Pros: A stripped-bare production that allows only for raw emotion and fear.
Cons: Slightly over-stylised making it difficult to connect in places.
I love the Arcola Theatre. It manages to use exposed brick and MDF to create a cosy bar and diverse theatre spaces. Tucked away and hidden behind a set of unassuming double doors slap bang in the heart of Dalston, the Arcola has combats trendiness with homeliness. I always get there early and park myself in the candlelit bar, making my way through a steaming bowl of pre-show arancini.
Belly full, I am ready and raring to see what Abyss has to offer. The title, alone, gives off an ominously evocative feeling. Karla, 24, has gone missing, on her way to buy pizza from the shop. Her boyfriend Vlado (Iain Batchelor), flatmate, She (Jennifer English) and best mate, I (Nicola Kavanagh) are left in the wake of the devastation. They become ever more suffocated by their own obsessions, lies and truths that surround the incident. The audience are dragged along, never knowing who to trust or whether the truth will out. There is a hefty sense of the togetherness found in displacement, as we follow three Serbs in Germany, struggling to have their voices heard by the law. Their identity is strengthened, perhaps overly, by their lack of belonging as is their love for one another as they become magnetically drawn to the few who understand. The love story that this underpins is powerful in its wrongness, effectively reeling the audience into their mind-set.
The studio housing Abyss is like a blank canvas of chipboard. Every time I go I’m convinced I’m in a different space because of how each play has brought it to life, moved seating and plonked their world right in the middle of it. It’s quite incredible that such a small space can undergo transformation after transformation, so that it’s audience never feels as though it’s in the same place twice. In this case, designer Lucy Sierra and Lighting Designer Ziggy Jacobs have created a sparse, practical and stylistic backdrop for Abyss to take form from. The bricked back wall is dripping with light balls, hanging from copper piping. Each bulb flickers, dims and brightens along with the mood. In front is a big, sturdy table that provides a centre for the play’s drama. It forms part of a kitchen, serves as a platform, a bed and as a tool to facilitate the actors’ multi-role play. Either side of the stage, the actors contort, twist and hang themselves off two trapeze bars which adds even more dynamism and fluidity to the narrative.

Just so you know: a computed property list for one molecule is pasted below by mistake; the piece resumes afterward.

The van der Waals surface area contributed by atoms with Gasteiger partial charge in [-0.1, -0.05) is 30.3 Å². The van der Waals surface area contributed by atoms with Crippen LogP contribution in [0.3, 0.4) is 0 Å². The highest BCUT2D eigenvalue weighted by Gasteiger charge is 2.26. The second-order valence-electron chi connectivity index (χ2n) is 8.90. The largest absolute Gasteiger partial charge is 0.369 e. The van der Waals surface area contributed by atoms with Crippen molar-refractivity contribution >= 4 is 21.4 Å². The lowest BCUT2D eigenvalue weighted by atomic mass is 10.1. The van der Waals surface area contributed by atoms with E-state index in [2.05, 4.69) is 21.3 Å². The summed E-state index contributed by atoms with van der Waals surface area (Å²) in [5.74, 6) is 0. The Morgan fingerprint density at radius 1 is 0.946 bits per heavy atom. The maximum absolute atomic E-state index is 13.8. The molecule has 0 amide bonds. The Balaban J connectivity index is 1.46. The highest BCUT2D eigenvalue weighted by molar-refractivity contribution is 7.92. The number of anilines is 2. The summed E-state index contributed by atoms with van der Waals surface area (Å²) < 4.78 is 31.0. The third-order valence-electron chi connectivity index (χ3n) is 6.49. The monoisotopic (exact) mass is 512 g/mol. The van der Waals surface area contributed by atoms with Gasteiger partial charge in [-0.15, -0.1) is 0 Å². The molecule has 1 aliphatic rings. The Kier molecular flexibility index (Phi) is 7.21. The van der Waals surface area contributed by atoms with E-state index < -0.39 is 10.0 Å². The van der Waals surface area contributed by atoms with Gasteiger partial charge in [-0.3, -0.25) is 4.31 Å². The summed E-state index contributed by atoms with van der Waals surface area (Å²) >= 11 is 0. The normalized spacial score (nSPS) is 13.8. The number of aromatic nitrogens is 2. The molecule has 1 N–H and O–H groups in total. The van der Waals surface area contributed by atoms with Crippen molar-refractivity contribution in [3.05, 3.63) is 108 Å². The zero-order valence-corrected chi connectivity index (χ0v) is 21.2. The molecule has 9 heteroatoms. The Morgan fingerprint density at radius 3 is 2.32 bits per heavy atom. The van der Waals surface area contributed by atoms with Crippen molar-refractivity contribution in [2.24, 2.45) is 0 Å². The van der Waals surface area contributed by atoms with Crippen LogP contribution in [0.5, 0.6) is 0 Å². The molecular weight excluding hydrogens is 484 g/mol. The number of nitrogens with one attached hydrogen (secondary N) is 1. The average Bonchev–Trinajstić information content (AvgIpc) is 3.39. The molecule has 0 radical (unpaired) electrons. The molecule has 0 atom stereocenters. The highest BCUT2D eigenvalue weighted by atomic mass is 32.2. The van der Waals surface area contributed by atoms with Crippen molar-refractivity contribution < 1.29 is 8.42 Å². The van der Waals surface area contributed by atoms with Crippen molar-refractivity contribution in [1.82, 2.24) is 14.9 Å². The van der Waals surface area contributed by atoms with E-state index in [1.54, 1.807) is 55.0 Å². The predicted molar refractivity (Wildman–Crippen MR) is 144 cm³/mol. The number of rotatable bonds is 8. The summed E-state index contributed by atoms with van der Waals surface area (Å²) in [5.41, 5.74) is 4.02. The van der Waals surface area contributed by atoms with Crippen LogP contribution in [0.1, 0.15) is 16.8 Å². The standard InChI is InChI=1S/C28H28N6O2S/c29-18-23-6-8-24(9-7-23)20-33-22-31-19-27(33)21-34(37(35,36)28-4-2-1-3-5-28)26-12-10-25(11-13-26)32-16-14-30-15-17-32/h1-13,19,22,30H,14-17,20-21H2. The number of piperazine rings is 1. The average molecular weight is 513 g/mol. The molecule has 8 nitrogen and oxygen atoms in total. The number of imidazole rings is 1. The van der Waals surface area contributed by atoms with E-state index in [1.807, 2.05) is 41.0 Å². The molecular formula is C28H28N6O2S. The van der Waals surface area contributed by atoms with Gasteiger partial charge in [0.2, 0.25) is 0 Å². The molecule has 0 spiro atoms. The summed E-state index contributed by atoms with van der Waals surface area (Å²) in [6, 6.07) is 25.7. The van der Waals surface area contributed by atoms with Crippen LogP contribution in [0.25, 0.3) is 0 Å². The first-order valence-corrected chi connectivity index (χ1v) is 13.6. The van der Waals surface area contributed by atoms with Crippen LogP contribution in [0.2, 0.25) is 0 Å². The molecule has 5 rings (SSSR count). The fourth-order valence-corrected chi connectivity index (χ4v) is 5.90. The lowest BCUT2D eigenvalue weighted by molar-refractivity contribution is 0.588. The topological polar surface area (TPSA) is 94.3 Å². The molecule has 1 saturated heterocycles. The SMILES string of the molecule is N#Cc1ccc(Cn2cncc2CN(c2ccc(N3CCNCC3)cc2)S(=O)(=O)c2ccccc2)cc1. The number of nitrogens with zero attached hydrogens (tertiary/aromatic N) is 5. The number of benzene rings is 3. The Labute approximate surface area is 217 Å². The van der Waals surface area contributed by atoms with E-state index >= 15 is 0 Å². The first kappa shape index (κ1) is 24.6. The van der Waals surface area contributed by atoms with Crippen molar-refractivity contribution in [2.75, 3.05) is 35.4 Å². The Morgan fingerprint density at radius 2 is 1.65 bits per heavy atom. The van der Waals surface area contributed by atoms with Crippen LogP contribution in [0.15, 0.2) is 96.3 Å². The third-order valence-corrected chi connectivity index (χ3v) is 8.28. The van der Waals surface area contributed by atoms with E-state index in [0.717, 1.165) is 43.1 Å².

The actors’ physicality is almost lyrical. Batchelor thuds his way around the stage in intensively rhythmic style: hunting because he’s ‘the kind that finds’. English’s character is small but feisty like a pocket superhero. Kavanagh draws them all together as she, herself, is pulled in every which direction, torn between loyalty, betrayal, love and ceaseless desire to belong. Kavanagh’s performance is poetic and emotionally strong.
In fact Abyss is exactly that: poetic and emotionally strong. We are carried along with it like an unpredictable wave like that which took Karla in the circumstances of her suspicious death. The only jarring point is that it is too heavily stylised, making it difficult for the audience to bond with the real emotion. Abyss is beautifully moving, darkly twisting through emotion with pace and poetry.
Author: Maria Milisavljevic
Director: Jacqui Honess-Martin
Producer: Arcola Theatre
Booking Until: 25/04/2015
Box Office: 0207 503 1646
Booking Link: https://www.arcolatheatre.com/production/arcola/abyss